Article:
- University of Strathclyde – STEM graduates would complete a PGDE and achieve the Standard for Full Registration alongside a Masters degree
Joint degrees with a secondary specialism
- University of the Highlands and Islands (UHI) – new undergraduate available through Perth College UHI, supporting non-traditional entrants
- University of Stirling – adding Technology to the subjects Stirling already works with Heriot Watt to deliver shared concurrent degrees for Physics and Chemistry
- University of the West of Scotland – extending their concurrent degree programme to include Physics and Chemistry.
Returners to teaching
- University of Stirling - qualify more primary teachers with additional subject specialisms including Literacy, Numeracy, Additional Support Needs and STEM subjects
- University of Glasgow – qualify teachers to work between P6 and S3 in Mathematics
Current Local Authority employees into education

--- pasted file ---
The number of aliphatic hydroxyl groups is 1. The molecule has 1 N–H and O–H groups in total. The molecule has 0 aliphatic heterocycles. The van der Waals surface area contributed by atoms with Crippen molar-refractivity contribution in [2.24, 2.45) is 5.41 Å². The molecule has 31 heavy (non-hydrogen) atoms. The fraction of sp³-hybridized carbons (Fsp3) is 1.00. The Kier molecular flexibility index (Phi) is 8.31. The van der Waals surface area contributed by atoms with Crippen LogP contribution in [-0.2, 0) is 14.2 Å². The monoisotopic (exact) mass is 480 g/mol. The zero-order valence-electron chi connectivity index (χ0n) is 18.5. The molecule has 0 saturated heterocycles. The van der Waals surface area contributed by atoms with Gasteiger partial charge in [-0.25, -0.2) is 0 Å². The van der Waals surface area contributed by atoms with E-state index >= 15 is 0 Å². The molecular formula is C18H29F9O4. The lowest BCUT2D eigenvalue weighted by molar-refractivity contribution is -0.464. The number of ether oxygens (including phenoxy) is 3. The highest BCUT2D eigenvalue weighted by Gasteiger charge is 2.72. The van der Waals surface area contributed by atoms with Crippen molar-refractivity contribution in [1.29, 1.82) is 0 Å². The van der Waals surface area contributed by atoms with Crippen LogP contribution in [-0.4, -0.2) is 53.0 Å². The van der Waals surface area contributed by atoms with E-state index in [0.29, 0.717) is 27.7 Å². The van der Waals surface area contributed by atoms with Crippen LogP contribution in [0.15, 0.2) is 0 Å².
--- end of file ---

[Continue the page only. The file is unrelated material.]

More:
- University of Aberdeen – expand to all authorities Aberdeen’s distant learning programme for local authority staff becoming qualified primary teachers
- University of Dundee – expand Dundee’s Learn to Teach programme to include secondary teacher education, and to all local authorities
Newly qualified teachers from Ireland
- University of Edinburgh – develop and expand their course that helps prepare qualified teachers who have been out of teaching for a while, or who have never taught in Scotland, for the classroom
- University of Glasgow – recognising high level of teacher unemployment in Ireland, recruit recently qualified teachers, such as those with STEM qualifications, to undertake further study while they work in a partner local authority
If you interested in finding out more about these proposals, please contact the individual universities.